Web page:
when it comes to chinese sweets, egg tarts are about as common as they come and have since proliferated into infinite styles, schools and flavors. there are the macau style egg tarts, green tea egg tarts, melon, strawberry, puff pastry, shortbread, shiny and perfect, rustic and browned (like mine), super sized egg tarts, deep dish ones, mini egg tarts, egg white egg tarts, so on and so forth. when they are made well, they are scrumptious! a flakey or crispy crust (depending on the school) filled with a rich egg custard. cheap too! the typical egg tart in NYC chinatown will run you about $0.60 – $0.70 cents.
as a self-proclaimed egg tart aficionado, i’ve been trying to re-create the egg tart at home. the baked egg custard filling is a breeze to throw together — i found a great recipe from chef chan at the celestial court restaurant in hong kong. i’ve used it to fill classic egg tart shells (pictured above) and i’ve even poured it into a nine-inch pate sucree tart shell to make a mega sized egg tart. chef chan’s egg custard is in the classic style. the macau style egg tarts use heavy cream in addition to milk to produce a yet richer egg custard.
now re-constructing the classic puff pastry egg tart shell has proven to be much more of a challenge. i’ve attempted about 3 times already in the past year without much success. i realised on my latest attempt that my problem stems from the substitution of shortening for lard. shortening is too soft and oozes all over the place no matter how careful i am when folding the dough. i haven’t as yet located lard in the grocery stores near me. i may have to trek up to chelsea market to procure it. but for now, i’ve resorted to using pate sucree, pate brisee (in the picture above) or puff pastry dough to form the tart shell.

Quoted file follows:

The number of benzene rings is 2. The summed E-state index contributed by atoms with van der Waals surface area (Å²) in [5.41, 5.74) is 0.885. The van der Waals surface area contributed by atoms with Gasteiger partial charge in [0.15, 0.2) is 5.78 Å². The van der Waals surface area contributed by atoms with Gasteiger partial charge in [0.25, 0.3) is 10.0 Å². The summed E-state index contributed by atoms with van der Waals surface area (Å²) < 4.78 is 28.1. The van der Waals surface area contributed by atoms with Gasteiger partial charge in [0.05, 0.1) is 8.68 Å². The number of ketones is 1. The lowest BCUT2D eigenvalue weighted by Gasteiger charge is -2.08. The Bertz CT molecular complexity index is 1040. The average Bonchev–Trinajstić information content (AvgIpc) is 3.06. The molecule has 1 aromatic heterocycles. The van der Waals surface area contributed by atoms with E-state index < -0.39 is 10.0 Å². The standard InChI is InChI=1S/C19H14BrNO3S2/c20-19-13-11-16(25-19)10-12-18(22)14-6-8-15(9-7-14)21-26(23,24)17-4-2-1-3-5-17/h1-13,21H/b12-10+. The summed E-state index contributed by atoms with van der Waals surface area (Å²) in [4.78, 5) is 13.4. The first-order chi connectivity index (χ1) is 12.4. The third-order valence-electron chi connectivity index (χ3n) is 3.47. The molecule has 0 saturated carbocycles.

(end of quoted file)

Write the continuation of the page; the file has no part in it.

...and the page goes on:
Egg Tart Custard Filling
(enough for about 12 regular sized egg tarts. double the recipe to fill a nine-inch tart)
|Eggs||1 large one|
|Sugar||44g (it’s best to use granulated white sugar. i’ve used the chunkier raw sugar before and tends to all settle to the bottom rather than dissolve into the milk)|
- Stir together milk and sugar until the sugar has dissolved.
- Stir in the eggs using a whisk until the mixture is consistent.
- Pour the mixture into prepared tart shells* until 80% full.
- Bake for 10-20 minutes at 350ºF until set. [nb: baking time should be adjusted to ~30 minutes for a nine-inch egg tart] The egg custard in the classic egg tart is an unblemished yellow after it has set. I tend to like my egg custard a little bit browned, following the macau style.
* when using traditional chinese puff pastry, the egg custard batter is poured directly into the chilled raw tart shells. when using french tart dough substitutes, i prefer to blind bake my tarts for 10 minutes first, allow them to cool and then pour in the egg custard. i find that blind baking makes the tart crust crispier. for pate sucree, i will also brush on some egg whites in the last 5 minutes of the blind baking step so as to waterproof the tart shell for the egg custard batter.